In the early days, we saw the good in people. The Italians sung from their balconies. In the UK, they applauded the health workers. But then, as always, the Americans ruined it. A bunch of celebrities put together a video of them singing 'Imagine' and children, I need you to understand. Even now, it's the single most embarrassing thing grandma has ever seen. They didn't choose a key, Elon. It sounded awful. They all sung a line and they really thought it would unite us. Against a pandemic. That was killing people. Promise you'll never watch it, children. That song really triggers grandma. 

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We were all in lockdown, and that meant we were doing video calls via Zoom for everything - work, birthdays, Friday night drinks. Yes, Elon, I know we don't use Zoom anymore because we can teleport but back then it was very exciting. 

Well, it was for about three days. Then we realised no one actually wanted to do Zoom drinks or Zoom trivia or Zoom games night because we were all chronically depressed and depleted from living through an incredibly stressful time in human history. There's a reason no one was bloody Zooming during the world wars. You're quite busy trying to carry the weight of mankind's future. 

Watch: A 2020 Zoom call from the future. Post continues after video.


Video via Mamamia.

What's that, Vyress? What did we do to pass the time?

I'm glad you asked. We danced to a great song about being a savage. I can teach you if you like. We also watched an American girl named Emily go to Paris and ruin everyone's lives. And we went on silly little walks around our silly little block to help with our silly wellbeing.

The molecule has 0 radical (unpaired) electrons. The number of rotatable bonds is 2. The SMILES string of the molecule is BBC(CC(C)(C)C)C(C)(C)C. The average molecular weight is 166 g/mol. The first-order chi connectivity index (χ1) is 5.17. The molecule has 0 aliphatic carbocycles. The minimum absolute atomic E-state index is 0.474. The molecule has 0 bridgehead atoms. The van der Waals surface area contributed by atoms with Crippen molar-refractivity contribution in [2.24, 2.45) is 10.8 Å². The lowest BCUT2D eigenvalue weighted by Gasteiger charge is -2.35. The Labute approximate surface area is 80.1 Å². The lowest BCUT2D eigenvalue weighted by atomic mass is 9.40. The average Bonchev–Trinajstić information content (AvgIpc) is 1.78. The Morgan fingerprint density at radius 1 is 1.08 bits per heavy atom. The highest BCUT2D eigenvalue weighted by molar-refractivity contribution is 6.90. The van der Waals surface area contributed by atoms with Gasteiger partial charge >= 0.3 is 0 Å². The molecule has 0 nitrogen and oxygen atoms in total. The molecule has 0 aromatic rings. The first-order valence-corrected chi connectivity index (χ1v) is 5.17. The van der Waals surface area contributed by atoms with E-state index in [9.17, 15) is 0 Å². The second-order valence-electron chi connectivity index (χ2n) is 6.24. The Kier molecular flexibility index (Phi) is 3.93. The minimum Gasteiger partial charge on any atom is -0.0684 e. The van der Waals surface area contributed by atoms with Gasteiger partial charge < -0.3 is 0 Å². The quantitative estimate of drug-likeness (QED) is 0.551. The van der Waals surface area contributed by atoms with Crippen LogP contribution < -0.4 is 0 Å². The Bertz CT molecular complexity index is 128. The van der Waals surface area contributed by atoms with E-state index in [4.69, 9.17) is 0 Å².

Oh, and how could I forget. A musical masterpiece. Gladys, I sung it to you as a baby. Beautiful lullaby. It really stood the test of time, which I knew it would. It’s called WAP, or Wet Ass Pussy.

The thing is, Vyress, the pandemic would spike and then ease, so it was a very strange time. One minute there was a mandate for us to stay home and the next the government was giving us vouchers to go out for dinner. Then we'd all catch the virus and be back in our homes again. It was honestly quite bizarre.

BUT THEN, we got a vaccine. While grandma had been watching a lot of real estate shows featuring very short men and very blonde women who didn't seem to be selling a lot of property, a bunch of scientists were developing an actual solution to this godforsaken virus. 

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Selling Sunset is a cultural masterpiece and I won't hear otherwise. Image: Netflix.

Of course, Australia was late to the party because a man named Greg Hunt missed the email that said the vaccines were ready. Which... I mean, grandma can't talk because she also missed a lot of emails.